Director of Communications
March 16, 2017
APLA Health Joins With More Than 100 Organizations to Affirm That “Undetectable = Untransmittable”
Prevention Access Campaign consensus statement states that people living with HIV who have an undetectable viral load have a negligible risk of sexual transmission of the virus
APLA Health joins public health experts and HIV advocates around the world in affirming that people living with HIV who have achieved a sustained, undetectable viral load have a negligible chance of transmitting HIV to their sexual partners. This declaration of “Undetectable = Untransmittable” reinforces APLA Health’s longstanding work to improve the health of people living with HIV, dramatically reduce new HIV infections, and end HIV-related stigma and discrimination.
The Prevention Access Campaign consensus statement is based on both real world experience and research including PARTNER, HPTN 052, Opposites Attract, and the Swiss Statement. In the most recent PARTNER study, there were zero transmissions out of 58,000 condomless sex acts between people living with HIV with undetectable viral loads and their partners who were HIV-negative. A person with HIV becomes undetectable when antiretroviral therapy suppresses the amount of virus in their blood so low that it cannot be detected by measurements.
“Research demonstrating that people living with HIV who are virally suppressed cannot transmit HIV to others is one of the most important developments in HIV prevention in the last decade,” APLA Health Chief Executive Officer Craig E. Thompson says. “We now know that antiretroviral therapy not only improves the health of individuals living with HIV, but also prevents new infections. It is now more important than ever that we ensure universal access to antiretroviral therapy and educate our communities about the public health benefits of effective HIV treatment.”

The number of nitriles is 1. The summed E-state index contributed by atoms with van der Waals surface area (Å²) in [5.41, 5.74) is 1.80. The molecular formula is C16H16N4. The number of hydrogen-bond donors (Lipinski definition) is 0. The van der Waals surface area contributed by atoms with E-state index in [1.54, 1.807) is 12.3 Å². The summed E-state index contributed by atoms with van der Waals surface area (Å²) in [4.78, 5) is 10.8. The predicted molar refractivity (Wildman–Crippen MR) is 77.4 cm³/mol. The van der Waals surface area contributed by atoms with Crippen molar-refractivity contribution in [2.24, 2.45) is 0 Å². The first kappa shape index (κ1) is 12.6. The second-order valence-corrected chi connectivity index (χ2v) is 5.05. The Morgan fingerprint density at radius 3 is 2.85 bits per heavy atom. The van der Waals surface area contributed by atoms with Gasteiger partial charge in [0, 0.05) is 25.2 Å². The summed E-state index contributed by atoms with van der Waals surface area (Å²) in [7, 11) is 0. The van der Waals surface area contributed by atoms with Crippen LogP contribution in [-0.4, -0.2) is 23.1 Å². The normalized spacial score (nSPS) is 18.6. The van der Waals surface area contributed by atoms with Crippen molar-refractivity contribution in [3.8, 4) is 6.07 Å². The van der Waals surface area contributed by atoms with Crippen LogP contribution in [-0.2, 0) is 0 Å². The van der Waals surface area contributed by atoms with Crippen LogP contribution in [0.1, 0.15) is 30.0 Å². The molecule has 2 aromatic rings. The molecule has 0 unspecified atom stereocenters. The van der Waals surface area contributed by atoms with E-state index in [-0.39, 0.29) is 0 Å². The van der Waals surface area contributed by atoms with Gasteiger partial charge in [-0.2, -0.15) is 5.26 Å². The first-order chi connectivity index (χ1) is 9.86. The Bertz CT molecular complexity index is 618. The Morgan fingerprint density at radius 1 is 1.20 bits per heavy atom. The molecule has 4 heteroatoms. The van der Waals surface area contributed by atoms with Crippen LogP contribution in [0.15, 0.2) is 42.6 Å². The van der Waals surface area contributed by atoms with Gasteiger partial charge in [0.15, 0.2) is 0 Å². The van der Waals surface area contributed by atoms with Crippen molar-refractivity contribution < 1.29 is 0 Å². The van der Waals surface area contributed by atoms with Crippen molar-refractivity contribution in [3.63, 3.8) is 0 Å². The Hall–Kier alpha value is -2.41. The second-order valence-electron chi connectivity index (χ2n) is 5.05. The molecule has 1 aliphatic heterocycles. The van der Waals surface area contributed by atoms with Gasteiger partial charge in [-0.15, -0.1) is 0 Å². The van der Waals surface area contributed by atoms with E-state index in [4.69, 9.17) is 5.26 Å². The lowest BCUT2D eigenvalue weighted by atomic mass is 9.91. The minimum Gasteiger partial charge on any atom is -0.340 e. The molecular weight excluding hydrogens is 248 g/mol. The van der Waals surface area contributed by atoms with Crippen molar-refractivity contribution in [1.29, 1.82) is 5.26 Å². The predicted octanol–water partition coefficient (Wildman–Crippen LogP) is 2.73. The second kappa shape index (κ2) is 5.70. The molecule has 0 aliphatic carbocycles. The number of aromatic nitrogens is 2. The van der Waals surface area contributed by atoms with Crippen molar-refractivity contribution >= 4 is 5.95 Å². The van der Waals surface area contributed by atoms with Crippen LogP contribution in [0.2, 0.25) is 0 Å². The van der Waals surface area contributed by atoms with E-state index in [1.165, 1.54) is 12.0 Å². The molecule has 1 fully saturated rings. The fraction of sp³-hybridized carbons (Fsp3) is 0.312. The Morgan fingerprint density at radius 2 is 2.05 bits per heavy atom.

The Prevention Access Campaign consensus statement reads as follows: “People living with HIV on [antiretroviral therapy] with an undetectable viral load in their blood have a negligible risk of sexual transmission of HIV. Depending on the drugs employed it may take as long as six months for the viral load to become undetectable. Continued and reliable HIV suppression requires selection of appropriate agents and excellent adherence to treatment. HIV viral suppression should be monitored to assure both personal health and public health benefits.”
You can learn more about the Prevention Access Campaign at www.preventionaccess.org.
APLA Health’s mission is to achieve health care equity and promote well-being for the LGBT and other underserved communities and people living with and affected by HIV. We are a nonprofit, federally qualified health center serving more than 14,000 people annually. We provide 20 different services from 14 locations throughout Los Angeles County, including: medical, dental, and behavioral health care; PrEP counseling and management; health education and HIV prevention; and STD screening and treatment. For people living with HIV, we offer housing support; benefits counseling; home health care; and the Vance North Necessities of Life Program food pantries; among several other critically needed services. Additionally, we are leaders in advocating for policy and legislation that positively impacts the LGBT and HIV communities, provide capacity-building assistance to health departments across the country, and conduct community-based research on issues affecting the communities we serve. For more information, please visit us at www.aplahealth.org.